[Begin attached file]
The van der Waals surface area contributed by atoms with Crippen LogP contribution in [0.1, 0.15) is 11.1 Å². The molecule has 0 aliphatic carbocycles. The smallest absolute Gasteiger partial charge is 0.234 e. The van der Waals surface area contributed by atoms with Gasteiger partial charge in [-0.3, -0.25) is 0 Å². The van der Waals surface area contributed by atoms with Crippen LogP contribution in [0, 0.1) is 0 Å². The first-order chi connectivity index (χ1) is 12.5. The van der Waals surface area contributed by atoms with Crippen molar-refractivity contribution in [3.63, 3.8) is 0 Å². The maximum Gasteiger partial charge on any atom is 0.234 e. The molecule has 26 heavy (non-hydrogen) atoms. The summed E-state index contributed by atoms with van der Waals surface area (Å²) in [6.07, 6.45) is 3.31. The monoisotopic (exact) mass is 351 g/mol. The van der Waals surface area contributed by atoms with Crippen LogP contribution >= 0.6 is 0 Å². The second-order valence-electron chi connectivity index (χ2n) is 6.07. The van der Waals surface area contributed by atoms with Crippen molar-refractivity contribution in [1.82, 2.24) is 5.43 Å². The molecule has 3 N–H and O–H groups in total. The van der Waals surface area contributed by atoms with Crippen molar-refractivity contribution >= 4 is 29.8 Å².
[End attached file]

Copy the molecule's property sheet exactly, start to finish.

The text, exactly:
The van der Waals surface area contributed by atoms with Crippen LogP contribution in [0.1, 0.15) is 11.1 Å². The molecule has 0 aliphatic carbocycles. The smallest absolute Gasteiger partial charge is 0.234 e. The van der Waals surface area contributed by atoms with Gasteiger partial charge in [-0.3, -0.25) is 0 Å². The van der Waals surface area contributed by atoms with Crippen LogP contribution in [0, 0.1) is 0 Å². The first-order chi connectivity index (χ1) is 12.5. The van der Waals surface area contributed by atoms with Crippen molar-refractivity contribution in [3.63, 3.8) is 0 Å². The maximum Gasteiger partial charge on any atom is 0.234 e. The molecule has 26 heavy (non-hydrogen) atoms. The summed E-state index contributed by atoms with van der Waals surface area (Å²) in [6.07, 6.45) is 3.31. The monoisotopic (exact) mass is 351 g/mol. The van der Waals surface area contributed by atoms with Crippen LogP contribution >= 0.6 is 0 Å². The second-order valence-electron chi connectivity index (χ2n) is 6.07. The van der Waals surface area contributed by atoms with Crippen molar-refractivity contribution in [1.82, 2.24) is 5.43 Å². The molecule has 3 N–H and O–H groups in total. The van der Waals surface area contributed by atoms with Crippen molar-refractivity contribution >= 4 is 29.8 Å².